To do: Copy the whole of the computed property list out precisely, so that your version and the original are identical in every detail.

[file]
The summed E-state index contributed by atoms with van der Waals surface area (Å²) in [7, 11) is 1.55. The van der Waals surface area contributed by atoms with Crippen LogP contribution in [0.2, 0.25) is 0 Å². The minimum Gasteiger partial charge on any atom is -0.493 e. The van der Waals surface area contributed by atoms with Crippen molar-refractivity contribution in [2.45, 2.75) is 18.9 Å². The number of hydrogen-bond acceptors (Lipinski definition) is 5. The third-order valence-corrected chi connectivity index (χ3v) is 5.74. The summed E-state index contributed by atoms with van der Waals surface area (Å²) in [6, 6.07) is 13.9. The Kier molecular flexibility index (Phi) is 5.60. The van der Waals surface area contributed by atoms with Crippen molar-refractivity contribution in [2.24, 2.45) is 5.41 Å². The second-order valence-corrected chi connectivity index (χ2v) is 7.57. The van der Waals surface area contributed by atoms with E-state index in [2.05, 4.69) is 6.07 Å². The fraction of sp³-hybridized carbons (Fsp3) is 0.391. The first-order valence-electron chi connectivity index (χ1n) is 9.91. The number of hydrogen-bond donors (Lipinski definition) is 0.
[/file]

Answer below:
The summed E-state index contributed by atoms with van der Waals surface area (Å²) in [7, 11) is 1.55. The van der Waals surface area contributed by atoms with Crippen LogP contribution in [0.2, 0.25) is 0 Å². The minimum Gasteiger partial charge on any atom is -0.493 e. The van der Waals surface area contributed by atoms with Crippen molar-refractivity contribution in [2.45, 2.75) is 18.9 Å². The number of hydrogen-bond acceptors (Lipinski definition) is 5. The third-order valence-corrected chi connectivity index (χ3v) is 5.74. The summed E-state index contributed by atoms with van der Waals surface area (Å²) in [6, 6.07) is 13.9. The Kier molecular flexibility index (Phi) is 5.60. The van der Waals surface area contributed by atoms with Crippen molar-refractivity contribution in [2.24, 2.45) is 5.41 Å². The second-order valence-corrected chi connectivity index (χ2v) is 7.57. The van der Waals surface area contributed by atoms with E-state index in [2.05, 4.69) is 6.07 Å². The fraction of sp³-hybridized carbons (Fsp3) is 0.391. The first-order valence-electron chi connectivity index (χ1n) is 9.91. The number of hydrogen-bond donors (Lipinski definition) is 0.